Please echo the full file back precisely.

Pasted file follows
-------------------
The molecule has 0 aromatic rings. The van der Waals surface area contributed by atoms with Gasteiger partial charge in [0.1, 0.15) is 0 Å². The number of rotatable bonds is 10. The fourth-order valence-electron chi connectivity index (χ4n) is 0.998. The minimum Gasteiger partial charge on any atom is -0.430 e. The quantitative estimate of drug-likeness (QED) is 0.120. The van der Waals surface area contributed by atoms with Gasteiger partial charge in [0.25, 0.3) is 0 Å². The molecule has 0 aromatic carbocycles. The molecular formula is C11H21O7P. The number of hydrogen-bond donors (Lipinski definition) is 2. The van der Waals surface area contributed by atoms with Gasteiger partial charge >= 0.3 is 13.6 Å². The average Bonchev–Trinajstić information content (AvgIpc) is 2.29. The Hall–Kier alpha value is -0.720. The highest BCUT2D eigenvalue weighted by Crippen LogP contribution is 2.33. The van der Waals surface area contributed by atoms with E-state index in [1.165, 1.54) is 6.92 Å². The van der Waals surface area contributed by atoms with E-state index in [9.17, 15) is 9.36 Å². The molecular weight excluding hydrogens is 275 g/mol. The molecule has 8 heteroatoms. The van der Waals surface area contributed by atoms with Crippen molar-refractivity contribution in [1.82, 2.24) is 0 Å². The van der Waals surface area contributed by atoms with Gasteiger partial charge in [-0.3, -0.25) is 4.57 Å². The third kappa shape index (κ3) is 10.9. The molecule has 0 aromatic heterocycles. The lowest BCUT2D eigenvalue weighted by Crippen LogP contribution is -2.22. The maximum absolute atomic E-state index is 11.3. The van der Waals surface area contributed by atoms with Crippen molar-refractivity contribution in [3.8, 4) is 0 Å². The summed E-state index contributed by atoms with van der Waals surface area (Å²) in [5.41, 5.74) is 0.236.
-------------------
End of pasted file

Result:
The molecule has 0 aromatic rings. The van der Waals surface area contributed by atoms with Gasteiger partial charge in [0.1, 0.15) is 0 Å². The number of rotatable bonds is 10. The fourth-order valence-electron chi connectivity index (χ4n) is 0.998. The minimum Gasteiger partial charge on any atom is -0.430 e. The quantitative estimate of drug-likeness (QED) is 0.120. The van der Waals surface area contributed by atoms with Gasteiger partial charge in [0.25, 0.3) is 0 Å². The molecule has 0 aromatic carbocycles. The molecular formula is C11H21O7P. The number of hydrogen-bond donors (Lipinski definition) is 2. The van der Waals surface area contributed by atoms with Gasteiger partial charge >= 0.3 is 13.6 Å². The average Bonchev–Trinajstić information content (AvgIpc) is 2.29. The Hall–Kier alpha value is -0.720. The highest BCUT2D eigenvalue weighted by Crippen LogP contribution is 2.33. The van der Waals surface area contributed by atoms with E-state index in [1.165, 1.54) is 6.92 Å². The van der Waals surface area contributed by atoms with E-state index in [9.17, 15) is 9.36 Å². The molecular weight excluding hydrogens is 275 g/mol. The molecule has 8 heteroatoms. The van der Waals surface area contributed by atoms with Crippen molar-refractivity contribution in [1.82, 2.24) is 0 Å². The van der Waals surface area contributed by atoms with Gasteiger partial charge in [-0.3, -0.25) is 4.57 Å². The third kappa shape index (κ3) is 10.9. The molecule has 0 aromatic heterocycles. The lowest BCUT2D eigenvalue weighted by Crippen LogP contribution is -2.22. The maximum absolute atomic E-state index is 11.3. The van der Waals surface area contributed by atoms with Crippen molar-refractivity contribution in [3.8, 4) is 0 Å². The summed E-state index contributed by atoms with van der Waals surface area (Å²) in [5.41, 5.74) is 0.236.